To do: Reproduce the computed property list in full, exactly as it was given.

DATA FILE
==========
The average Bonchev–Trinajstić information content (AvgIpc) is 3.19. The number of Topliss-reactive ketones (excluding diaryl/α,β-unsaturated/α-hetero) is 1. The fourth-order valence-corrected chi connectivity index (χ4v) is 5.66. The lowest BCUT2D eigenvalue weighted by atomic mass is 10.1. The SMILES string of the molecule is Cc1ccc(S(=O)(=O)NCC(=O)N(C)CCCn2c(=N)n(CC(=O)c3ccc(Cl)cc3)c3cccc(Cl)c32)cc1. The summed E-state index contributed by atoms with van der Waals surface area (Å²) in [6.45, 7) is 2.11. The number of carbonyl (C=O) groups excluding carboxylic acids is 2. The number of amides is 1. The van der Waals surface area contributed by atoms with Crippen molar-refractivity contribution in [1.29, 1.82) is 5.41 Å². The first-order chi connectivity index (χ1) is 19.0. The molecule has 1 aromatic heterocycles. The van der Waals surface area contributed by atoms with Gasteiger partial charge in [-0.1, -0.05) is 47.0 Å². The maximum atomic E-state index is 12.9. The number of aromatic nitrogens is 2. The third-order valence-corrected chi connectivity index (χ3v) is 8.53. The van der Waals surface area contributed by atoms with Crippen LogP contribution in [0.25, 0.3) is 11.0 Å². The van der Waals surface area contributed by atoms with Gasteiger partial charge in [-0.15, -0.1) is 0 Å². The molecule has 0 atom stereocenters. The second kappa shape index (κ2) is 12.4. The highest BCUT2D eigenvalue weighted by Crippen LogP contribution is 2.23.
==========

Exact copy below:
The average Bonchev–Trinajstić information content (AvgIpc) is 3.19. The number of Topliss-reactive ketones (excluding diaryl/α,β-unsaturated/α-hetero) is 1. The fourth-order valence-corrected chi connectivity index (χ4v) is 5.66. The lowest BCUT2D eigenvalue weighted by atomic mass is 10.1. The SMILES string of the molecule is Cc1ccc(S(=O)(=O)NCC(=O)N(C)CCCn2c(=N)n(CC(=O)c3ccc(Cl)cc3)c3cccc(Cl)c32)cc1. The summed E-state index contributed by atoms with van der Waals surface area (Å²) in [6.45, 7) is 2.11. The number of carbonyl (C=O) groups excluding carboxylic acids is 2. The number of amides is 1. The van der Waals surface area contributed by atoms with Crippen molar-refractivity contribution in [1.29, 1.82) is 5.41 Å². The first-order chi connectivity index (χ1) is 19.0. The molecule has 1 aromatic heterocycles. The van der Waals surface area contributed by atoms with Gasteiger partial charge in [-0.1, -0.05) is 47.0 Å². The maximum atomic E-state index is 12.9. The number of aromatic nitrogens is 2. The third-order valence-corrected chi connectivity index (χ3v) is 8.53. The van der Waals surface area contributed by atoms with Crippen LogP contribution in [0.25, 0.3) is 11.0 Å². The van der Waals surface area contributed by atoms with Gasteiger partial charge in [-0.15, -0.1) is 0 Å². The molecule has 0 atom stereocenters. The second kappa shape index (κ2) is 12.4. The highest BCUT2D eigenvalue weighted by Crippen LogP contribution is 2.23.